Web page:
Today’s Solutions: May 21, 2024
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Aerial of fin whale in the Antarctic ocean.

Largest number of fin whales seen feeding together in over 50 years

Fin whales are the second-largest in the world, growing up to 85 feet (26 m) long and 160,000 pounds (72.3 metric tons). In 1976, the numbers of these magnificent giants in the Antarctic were dangerously low, caused by human commercial hunting practices. This caused a ban on commercial whaling to Read More...

Ocean waves breaking into cliff

This is the world’s first ocean carbon-removing machine

Cutting greenhouse gas emissions at the source should be the main goal when tackling climate change, but the most recent IPCC report also recommends carbon capture and storage technologies as key parts of the effort to limit global warming to 1.5°C. The startup Heimdal is well aware of the need Read More...

Pod of Mellon head whales resting on surface.

What tiny water samples teach us about huge creatures

Environmental DNA (eDNA) has been a recent gold mine in research. We recently reported on how eDNA was captured from the air in a world first and how scientists were able to use this technique to distinguish zoo animals from it. This incredible tool can help ecologists study animal behavior and Read More...

Marimo ball inside a glass container filled with water

This bio-rover is essentially driven by a marimo ball

What is marimo? Marimo is arguably one of nature’s most bizarre creations. Commonly known as algae balls or moss balls, these algae bundles are typically found on lake floors in Japan and Northern Europe. Their fuzzy spherical shape is the result of gentle currents rolling the algae over and Read More...

Factory with polluting emissions with ocean in the background

New technology uses seawater to remove carbon from the atmosphere

The ocean absorbs about a third of the CO2 that humans create when burning fossil fuels. While that’s good news for the air, capturing so much extra carbon dioxide makes ocean waters more acidic, harming marine life. Enter Ebb Carbon, a startup that wants to reinforce the ocean’s ability to Read More...

Oil spill in ocean mixed with sand.

Bug-inspired floating robots can clean up ocean pollutants

Thanks to human behavior, the ocean is cluttered with pollutants like oil and contaminants from drinking water. These materials are harmful to the ecosystem, as they prevent vital oxygen from reaching marine life and are also toxic. Currently, to clean up oil spills, people are sent on ships to do Read More...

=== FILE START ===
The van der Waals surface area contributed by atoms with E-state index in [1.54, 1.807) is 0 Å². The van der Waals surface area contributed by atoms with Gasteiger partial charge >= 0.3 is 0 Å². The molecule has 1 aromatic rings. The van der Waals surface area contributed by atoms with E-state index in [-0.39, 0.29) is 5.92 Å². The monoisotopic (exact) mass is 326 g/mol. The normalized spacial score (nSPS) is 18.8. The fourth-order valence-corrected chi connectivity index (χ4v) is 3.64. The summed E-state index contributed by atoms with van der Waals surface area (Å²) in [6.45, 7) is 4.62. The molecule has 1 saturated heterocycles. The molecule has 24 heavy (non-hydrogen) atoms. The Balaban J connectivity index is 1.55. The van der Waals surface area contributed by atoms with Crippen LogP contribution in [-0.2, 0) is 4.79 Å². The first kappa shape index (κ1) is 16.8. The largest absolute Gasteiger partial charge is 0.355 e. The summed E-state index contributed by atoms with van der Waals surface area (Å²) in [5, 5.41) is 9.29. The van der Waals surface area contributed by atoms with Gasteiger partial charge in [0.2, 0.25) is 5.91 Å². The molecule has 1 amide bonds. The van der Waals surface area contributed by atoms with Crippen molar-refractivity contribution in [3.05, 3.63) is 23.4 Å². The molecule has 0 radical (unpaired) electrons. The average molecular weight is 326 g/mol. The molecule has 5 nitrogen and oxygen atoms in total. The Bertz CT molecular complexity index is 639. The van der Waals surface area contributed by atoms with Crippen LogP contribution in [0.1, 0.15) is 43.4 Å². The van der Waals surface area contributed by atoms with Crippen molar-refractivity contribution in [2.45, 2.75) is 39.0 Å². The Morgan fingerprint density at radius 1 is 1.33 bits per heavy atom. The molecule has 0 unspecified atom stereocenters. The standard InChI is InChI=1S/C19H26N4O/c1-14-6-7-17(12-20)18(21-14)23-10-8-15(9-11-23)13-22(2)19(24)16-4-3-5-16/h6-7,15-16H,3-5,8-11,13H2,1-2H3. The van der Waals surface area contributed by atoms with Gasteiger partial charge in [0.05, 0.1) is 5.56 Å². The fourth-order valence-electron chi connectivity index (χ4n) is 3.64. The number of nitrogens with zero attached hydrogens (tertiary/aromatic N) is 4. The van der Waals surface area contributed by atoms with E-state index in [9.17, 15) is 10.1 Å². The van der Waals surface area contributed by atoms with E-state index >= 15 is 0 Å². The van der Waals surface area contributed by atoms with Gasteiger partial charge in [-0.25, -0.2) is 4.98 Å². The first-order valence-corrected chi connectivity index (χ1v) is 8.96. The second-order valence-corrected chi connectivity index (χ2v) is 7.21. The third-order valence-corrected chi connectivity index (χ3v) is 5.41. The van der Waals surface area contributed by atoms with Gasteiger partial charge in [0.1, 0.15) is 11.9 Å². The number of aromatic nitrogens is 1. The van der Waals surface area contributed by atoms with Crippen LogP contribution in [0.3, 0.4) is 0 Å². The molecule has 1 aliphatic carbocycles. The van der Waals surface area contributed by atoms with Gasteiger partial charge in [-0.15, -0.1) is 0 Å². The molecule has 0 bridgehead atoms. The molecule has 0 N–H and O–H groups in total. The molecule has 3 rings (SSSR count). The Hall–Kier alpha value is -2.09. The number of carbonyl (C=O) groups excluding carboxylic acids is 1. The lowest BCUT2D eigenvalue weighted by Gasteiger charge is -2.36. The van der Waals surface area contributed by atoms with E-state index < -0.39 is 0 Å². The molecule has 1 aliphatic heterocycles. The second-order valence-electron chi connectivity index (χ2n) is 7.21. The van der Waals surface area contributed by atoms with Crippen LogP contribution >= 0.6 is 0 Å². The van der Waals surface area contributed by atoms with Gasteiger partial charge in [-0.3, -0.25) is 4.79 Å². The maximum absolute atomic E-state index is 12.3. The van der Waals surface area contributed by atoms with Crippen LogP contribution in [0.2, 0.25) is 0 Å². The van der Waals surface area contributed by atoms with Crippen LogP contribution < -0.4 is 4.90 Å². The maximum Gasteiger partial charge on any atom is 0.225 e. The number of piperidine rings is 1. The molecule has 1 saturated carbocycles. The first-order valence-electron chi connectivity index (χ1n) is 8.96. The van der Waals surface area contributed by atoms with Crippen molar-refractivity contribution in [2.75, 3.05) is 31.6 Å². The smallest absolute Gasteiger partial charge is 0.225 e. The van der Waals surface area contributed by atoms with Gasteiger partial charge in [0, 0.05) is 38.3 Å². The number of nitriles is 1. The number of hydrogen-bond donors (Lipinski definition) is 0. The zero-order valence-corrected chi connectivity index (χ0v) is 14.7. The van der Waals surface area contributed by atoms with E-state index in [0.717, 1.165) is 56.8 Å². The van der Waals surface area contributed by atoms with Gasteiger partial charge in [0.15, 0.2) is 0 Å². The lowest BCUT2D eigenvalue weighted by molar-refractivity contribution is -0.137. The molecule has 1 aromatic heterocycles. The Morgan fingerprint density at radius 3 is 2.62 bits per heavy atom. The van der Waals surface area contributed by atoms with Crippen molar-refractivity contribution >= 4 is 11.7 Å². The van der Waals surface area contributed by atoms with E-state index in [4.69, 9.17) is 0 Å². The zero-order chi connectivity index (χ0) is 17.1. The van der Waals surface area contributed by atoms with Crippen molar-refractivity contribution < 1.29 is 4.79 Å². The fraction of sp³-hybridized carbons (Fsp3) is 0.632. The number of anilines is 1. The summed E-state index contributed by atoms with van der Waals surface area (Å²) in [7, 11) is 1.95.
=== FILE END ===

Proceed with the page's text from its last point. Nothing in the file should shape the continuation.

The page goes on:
The Ocean Cleanup deploys larg

The Ocean Cleanup deploys largest trash-collecting system thus far

Since it first undertook the daunting task of ridding our oceans of plastic debris in 2013, The Ocean Cleanup has made numerous tweaks to its trash-catching barrier system — and the latest one may be the most important yet. The most recent update involves an active propulsion system rather than Read More...

New footage shows how remoras

New footage shows how remoras hitchhike on the back of a blue whale

Ever heard of the remora? It’s a suckerfish famous for hitchhiking on the backs of larger marine animals for food and shelter. The remora has a funky appearance compared to other fish, which largely comes down to the fact that it has a flattened head covered in ridges. Beneath that Read More...

Extremely rare “walking” f

Extremely rare “walking” fish discovered in the Great Barrier Reef

After the Schmidt Ocean Institute’s research vessel plunged deep beneath the Pacific Ocean, it came back with a treasure trove of high-resolution footage featuring rare deep-sea creatures. The remote operated vehicle (ROV), which explored Australia’s Great Barrier Reef, spotted and took Read More...

Surfers are attaching Smartfin

Surfers are attaching Smartfins to their boards to collect data

With scientists in need of more data about the warming of our oceans, a US-based nonprofit has come up with a nifty solution: giving data-collecting “smart” surfboard fins to surfers. Surfboards typically have fins to improve stability. By including sensors into the fins, now it’s possible Read More...